Train. Practice. Repeat.
Sheepdogs train and they practice. Regularly.
Those who register for our “Sheepdog-Up” group have the opportunity to take part in monthly practice sessions. Monitored by a Range Master, these sessions are scenario-based to help your training be more real-world and practical.
Each month the 1-1/2 hour practice session gives you the opportunity to hone a different aspect of your firearm self-defense skills. And, if you are ever involved in a court proceeding as a result of using your firearm, these sessions may be additionally valuable as they document your practice. We log participation, but not scores.
Application (which includes a background check) and advance registration are required. In the above menu, click on the “Registration” tab to request details on these training and practice opportunities and costs.
“Sheepdog-UP” is a movement.
“Sheepdog Up” practice is for men and women who want to be able to protect themselves, and their family and friends, decisively. In the early days of Texas, it was people like these who became Texas Rangers.
Peace-loving by nature, today’s Sheepdogs, like those early Texas Rangers, know how to use force to forge peace. Just like the Rangers of the Republic of Texas, Sheepdogs are willing to step-UP when adversity comes along. They are willing to cowboy-UP when a peace-maker is needed, and partner-UP with others to make our communities safe. They are committed to the Sheepdog code which supports justice and lawful responses, and they train-UP to make sure they are ready to roll if a situation requires it.
This isn’t a membership organization. Rather, it’s a commitment to a way of life, and an association with like-minded people.
The people involved in the Sheepdog-UP movement come from many professions and walks of life. They are law enforcement officers, firefighters, medical professionals, retired military, school teachers, laborers and business owners, college students and active seniors, and other trained civilians who care about people and community safety.
Firearm safety is an important issue for anyone who owns a gun. But for Sheepdogs, practical real-world practice is also essential. It’s for this reason that we offer our intermediate and advanced classes–and these regular practice sessions.
We see our classes and these practice sessions, as an essential community service. Why? Because our society needs more of these heroic Ranger-like and ready, Sheepdogs.
As this truism reminds us,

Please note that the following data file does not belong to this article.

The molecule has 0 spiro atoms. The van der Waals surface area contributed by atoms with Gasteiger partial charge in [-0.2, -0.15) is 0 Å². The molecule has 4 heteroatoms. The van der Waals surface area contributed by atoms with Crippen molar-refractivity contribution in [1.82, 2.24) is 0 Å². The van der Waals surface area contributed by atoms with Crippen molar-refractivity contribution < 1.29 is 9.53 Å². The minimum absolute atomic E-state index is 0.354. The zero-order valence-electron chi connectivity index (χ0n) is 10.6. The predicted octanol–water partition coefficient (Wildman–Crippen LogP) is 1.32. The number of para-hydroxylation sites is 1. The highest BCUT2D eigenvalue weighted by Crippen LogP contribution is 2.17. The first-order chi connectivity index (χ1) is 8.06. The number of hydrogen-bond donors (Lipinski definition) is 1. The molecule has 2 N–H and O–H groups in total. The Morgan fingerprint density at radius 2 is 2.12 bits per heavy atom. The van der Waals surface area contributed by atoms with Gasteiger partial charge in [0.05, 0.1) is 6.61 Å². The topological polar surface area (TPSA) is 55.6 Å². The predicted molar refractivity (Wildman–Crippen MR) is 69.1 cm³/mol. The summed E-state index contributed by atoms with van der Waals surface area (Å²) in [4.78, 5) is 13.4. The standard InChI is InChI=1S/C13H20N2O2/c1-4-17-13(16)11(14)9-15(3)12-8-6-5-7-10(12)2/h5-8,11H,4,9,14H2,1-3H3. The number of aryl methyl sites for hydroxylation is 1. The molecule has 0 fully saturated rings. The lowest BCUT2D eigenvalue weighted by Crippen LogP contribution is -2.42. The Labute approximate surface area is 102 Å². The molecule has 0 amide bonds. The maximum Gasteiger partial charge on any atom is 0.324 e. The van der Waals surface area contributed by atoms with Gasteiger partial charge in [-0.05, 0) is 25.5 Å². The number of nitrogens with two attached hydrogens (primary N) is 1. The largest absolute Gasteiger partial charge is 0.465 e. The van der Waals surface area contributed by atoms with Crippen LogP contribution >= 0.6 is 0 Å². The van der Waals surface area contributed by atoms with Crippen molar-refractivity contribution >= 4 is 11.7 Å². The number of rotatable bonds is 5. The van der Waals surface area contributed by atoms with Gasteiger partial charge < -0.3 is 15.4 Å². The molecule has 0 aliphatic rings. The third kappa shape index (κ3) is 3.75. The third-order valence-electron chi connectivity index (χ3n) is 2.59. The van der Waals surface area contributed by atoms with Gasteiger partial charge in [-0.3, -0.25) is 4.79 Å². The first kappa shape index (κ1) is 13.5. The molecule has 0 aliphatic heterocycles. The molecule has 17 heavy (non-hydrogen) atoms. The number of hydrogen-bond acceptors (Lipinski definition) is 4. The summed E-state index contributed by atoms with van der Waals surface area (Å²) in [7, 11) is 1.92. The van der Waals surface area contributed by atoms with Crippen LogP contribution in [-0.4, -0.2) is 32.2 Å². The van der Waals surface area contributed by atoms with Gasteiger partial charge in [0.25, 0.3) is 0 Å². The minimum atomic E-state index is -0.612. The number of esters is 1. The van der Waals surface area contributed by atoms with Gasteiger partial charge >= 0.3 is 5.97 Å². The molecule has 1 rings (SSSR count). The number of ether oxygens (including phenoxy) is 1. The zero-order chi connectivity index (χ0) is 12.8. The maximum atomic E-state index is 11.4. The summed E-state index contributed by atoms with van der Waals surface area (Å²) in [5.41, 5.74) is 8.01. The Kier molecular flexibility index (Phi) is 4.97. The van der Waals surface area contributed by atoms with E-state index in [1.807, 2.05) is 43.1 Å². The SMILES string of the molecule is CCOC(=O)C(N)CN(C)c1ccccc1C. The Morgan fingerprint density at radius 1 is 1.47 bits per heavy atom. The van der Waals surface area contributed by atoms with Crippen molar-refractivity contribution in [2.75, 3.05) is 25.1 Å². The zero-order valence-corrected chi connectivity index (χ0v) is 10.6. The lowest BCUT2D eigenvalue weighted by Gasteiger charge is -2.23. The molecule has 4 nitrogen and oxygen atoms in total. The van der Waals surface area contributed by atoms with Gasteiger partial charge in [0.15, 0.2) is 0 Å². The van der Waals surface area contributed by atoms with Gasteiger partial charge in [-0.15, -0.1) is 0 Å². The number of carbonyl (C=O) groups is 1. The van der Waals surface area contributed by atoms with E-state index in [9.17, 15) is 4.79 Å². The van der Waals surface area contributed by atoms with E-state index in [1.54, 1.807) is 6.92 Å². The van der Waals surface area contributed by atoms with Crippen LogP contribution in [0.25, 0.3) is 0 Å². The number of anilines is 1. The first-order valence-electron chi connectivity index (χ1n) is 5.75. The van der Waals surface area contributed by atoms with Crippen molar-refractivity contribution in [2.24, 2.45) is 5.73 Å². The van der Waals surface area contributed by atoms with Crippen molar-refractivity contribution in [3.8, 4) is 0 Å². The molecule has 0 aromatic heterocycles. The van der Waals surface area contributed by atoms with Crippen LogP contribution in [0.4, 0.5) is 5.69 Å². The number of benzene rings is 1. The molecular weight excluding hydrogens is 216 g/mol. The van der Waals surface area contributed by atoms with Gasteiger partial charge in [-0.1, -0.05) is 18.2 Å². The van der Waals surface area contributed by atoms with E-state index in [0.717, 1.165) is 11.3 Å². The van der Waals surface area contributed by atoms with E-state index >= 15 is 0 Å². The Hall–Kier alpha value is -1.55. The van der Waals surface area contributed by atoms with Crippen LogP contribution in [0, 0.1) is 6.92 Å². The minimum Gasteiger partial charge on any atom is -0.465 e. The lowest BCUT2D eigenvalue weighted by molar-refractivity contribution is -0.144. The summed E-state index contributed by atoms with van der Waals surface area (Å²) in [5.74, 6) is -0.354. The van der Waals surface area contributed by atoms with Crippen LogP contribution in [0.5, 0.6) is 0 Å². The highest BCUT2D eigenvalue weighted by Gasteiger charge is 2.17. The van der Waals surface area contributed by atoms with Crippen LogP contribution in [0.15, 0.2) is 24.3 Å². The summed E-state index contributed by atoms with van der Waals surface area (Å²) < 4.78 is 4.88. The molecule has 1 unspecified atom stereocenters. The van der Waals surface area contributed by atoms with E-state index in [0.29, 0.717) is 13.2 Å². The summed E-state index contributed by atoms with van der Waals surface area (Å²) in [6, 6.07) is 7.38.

“When seconds count, the police are only minutes away.”
In our modern world, personal responsibility and self-reliance are essential. Sheepdogs are the epitome of these virtues.
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About the TXRFA Sheepdog Logo
The sheepdog is not violent by nature but utilizes violence when necessary to protect the sheep (sheeple/people). Therefore, the dog depicted in our logo is watchful and ever vigilant. It is agile, with ears back indicating high-alert and readiness to engage potential threats. A sheepdog does not desire violence but is ready to be a peace-maker.
The cross represents the sacrifice Jesus made for us when He died to redeem the people who are His sheep. So, too, a Sheepdog may be called upon to put his life on the line, and perhaps even make the ultimate sacrifice. A Sheepdog is willing to sacrifice to protect the sheeple they have the capacity to help. (“Sheeple” is a portmanteau which reminds us of the characteristics of “sheep” applied to the general public, and “people” who are often clueless, herd-like, situation-unaware, and may lack critical thinking skills.)
The Roman numeral three is a reference to our Founding Fathers of the United States, who said that an armed citizenry can bring peace and liberty if as few as 3% of the people are motivated.
Sheepdogs care about people and their community. They are peacemakers committed to helping others, and to living by the Sheepdog code.
The Sheepdog Code
“I pledge to safeguard life; protect the innocent and weak against oppression or intimidation and the peaceful against violence or disorder. I will strive to protect the unalienable Rights of all people, uphold justice, defeat lawlessness and secure peace, defend the Constitution and its Bill of Rights, and the God-given Rights of all to life and liberty.”